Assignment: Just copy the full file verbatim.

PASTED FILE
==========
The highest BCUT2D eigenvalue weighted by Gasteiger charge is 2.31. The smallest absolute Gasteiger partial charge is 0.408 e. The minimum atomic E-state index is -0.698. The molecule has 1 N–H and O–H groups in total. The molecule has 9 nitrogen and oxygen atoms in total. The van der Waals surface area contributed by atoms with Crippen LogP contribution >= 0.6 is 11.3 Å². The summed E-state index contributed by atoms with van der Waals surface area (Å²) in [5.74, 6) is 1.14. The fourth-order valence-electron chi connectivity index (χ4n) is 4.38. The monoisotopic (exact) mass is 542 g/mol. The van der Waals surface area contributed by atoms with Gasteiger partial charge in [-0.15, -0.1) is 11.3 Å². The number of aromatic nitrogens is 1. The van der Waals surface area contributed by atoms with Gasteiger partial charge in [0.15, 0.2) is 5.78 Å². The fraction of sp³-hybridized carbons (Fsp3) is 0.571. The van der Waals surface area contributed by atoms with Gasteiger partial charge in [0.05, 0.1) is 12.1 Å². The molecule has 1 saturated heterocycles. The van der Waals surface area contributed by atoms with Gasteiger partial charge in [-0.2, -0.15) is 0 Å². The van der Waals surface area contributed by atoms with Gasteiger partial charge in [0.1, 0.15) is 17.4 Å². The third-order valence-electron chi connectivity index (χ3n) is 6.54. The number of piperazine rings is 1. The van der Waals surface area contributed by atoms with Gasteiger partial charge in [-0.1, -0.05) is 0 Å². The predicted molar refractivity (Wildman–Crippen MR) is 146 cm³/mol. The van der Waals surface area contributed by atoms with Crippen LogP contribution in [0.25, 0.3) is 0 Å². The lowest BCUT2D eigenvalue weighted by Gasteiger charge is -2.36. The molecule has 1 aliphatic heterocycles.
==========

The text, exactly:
The highest BCUT2D eigenvalue weighted by Gasteiger charge is 2.31. The smallest absolute Gasteiger partial charge is 0.408 e. The minimum atomic E-state index is -0.698. The molecule has 1 N–H and O–H groups in total. The molecule has 9 nitrogen and oxygen atoms in total. The van der Waals surface area contributed by atoms with Crippen LogP contribution >= 0.6 is 11.3 Å². The summed E-state index contributed by atoms with van der Waals surface area (Å²) in [5.74, 6) is 1.14. The fourth-order valence-electron chi connectivity index (χ4n) is 4.38. The monoisotopic (exact) mass is 542 g/mol. The van der Waals surface area contributed by atoms with Gasteiger partial charge in [-0.15, -0.1) is 11.3 Å². The number of aromatic nitrogens is 1. The van der Waals surface area contributed by atoms with Gasteiger partial charge in [0.15, 0.2) is 5.78 Å². The fraction of sp³-hybridized carbons (Fsp3) is 0.571. The van der Waals surface area contributed by atoms with Gasteiger partial charge in [0.05, 0.1) is 12.1 Å². The molecule has 1 saturated heterocycles. The van der Waals surface area contributed by atoms with Gasteiger partial charge in [-0.2, -0.15) is 0 Å². The van der Waals surface area contributed by atoms with Gasteiger partial charge in [0.1, 0.15) is 17.4 Å². The third-order valence-electron chi connectivity index (χ3n) is 6.54. The number of piperazine rings is 1. The van der Waals surface area contributed by atoms with Gasteiger partial charge in [-0.1, -0.05) is 0 Å². The predicted molar refractivity (Wildman–Crippen MR) is 146 cm³/mol. The van der Waals surface area contributed by atoms with Crippen LogP contribution in [0.25, 0.3) is 0 Å². The lowest BCUT2D eigenvalue weighted by Gasteiger charge is -2.36. The molecule has 1 aliphatic heterocycles.